Perhaps Cannabinoid could clarify what happens to oxygen in the aqueous electrolysis of sodium chloride ? Presumably the chloride ions are consumed first ?

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« Last Edit: 30/04/2004 02:24:41 by chris »
 

Offline cuso4

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Re: Sea water to H2 +O2... How is it done?
« Reply #3 on: 30/04/2004 08:43:31 »
Both Cl- and O2- are anions, would they react together to form other compounds? Like ClO-?
Or would Cl2 and O2 produced react with the anode? For example in the electrolysis of Al2O3, the oxygen produced at anode react with the carbon electrode to form CO2.

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Offline Ylide

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Re: Sea water to H2 +O2... How is it done?
« Reply #4 on: 30/04/2004 16:21:19 »
If the chlorine reaction has a higher action potential, it will form before the oxygen starts, (they're both at the anode) and I'm pretty sure that's the case.  I know it happens at much lower voltages, as you can do it with a 9V battery, but water itself takes a LOT more energy.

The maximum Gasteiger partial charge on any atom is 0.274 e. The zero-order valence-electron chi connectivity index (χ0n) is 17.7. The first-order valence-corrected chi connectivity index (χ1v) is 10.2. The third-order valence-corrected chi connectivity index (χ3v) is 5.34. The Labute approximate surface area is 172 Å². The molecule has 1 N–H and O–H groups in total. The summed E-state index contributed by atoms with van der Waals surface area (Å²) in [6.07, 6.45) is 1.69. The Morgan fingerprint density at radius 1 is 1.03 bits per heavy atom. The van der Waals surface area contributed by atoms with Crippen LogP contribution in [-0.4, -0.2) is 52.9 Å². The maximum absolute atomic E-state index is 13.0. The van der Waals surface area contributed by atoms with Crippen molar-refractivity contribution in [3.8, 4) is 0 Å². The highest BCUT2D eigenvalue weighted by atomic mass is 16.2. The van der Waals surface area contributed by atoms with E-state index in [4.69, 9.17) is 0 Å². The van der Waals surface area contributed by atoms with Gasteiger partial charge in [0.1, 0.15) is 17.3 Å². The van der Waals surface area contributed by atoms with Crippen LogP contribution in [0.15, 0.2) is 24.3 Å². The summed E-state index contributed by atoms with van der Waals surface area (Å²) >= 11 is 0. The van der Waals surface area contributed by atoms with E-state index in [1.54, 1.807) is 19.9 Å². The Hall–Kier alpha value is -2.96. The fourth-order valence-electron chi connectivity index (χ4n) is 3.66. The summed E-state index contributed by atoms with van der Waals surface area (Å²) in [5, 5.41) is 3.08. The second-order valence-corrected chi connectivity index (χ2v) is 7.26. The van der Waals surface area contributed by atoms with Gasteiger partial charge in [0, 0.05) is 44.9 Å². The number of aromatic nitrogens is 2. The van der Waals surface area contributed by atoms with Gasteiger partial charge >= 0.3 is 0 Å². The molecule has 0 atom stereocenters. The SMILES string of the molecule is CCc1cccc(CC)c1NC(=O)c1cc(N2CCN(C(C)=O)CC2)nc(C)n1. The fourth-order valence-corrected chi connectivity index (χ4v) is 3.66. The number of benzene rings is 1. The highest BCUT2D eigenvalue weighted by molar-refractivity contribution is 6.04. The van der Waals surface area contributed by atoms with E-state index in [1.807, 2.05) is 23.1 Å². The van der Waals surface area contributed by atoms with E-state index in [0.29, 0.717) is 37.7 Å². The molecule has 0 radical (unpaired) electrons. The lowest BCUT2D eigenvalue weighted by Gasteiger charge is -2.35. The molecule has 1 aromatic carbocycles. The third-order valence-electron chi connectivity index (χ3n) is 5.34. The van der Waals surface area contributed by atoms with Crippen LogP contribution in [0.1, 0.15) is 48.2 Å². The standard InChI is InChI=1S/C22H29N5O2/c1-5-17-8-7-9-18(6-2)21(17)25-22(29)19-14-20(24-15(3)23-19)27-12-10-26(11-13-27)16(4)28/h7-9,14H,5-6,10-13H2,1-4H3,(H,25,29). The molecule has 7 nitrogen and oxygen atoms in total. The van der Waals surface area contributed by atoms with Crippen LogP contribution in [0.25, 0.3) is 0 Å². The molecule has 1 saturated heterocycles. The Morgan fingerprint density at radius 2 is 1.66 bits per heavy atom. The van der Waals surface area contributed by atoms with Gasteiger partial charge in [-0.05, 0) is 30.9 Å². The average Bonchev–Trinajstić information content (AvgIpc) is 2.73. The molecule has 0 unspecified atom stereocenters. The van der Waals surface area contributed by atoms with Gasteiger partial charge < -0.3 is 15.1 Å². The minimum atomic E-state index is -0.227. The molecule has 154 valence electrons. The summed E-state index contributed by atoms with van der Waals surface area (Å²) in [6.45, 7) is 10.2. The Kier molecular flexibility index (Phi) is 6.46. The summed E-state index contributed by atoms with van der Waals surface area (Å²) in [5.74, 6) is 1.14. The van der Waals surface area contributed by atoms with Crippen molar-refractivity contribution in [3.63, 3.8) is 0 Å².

Even though the chlorine gas comes out sooner, they could still react in whatever container you have above the anode to collect the gas, as angel suggested.  If you want separate oxygen, you'd need to use a lower voltage to drive off the chlorine and then change containers at the anode and ramp up the voltage to a level that will electrolyse water.



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Offline Hydrometer

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Re: Sea water to H2 +O2... How is it done?
« Reply #5 on: 24/07/2004 06:51:02 »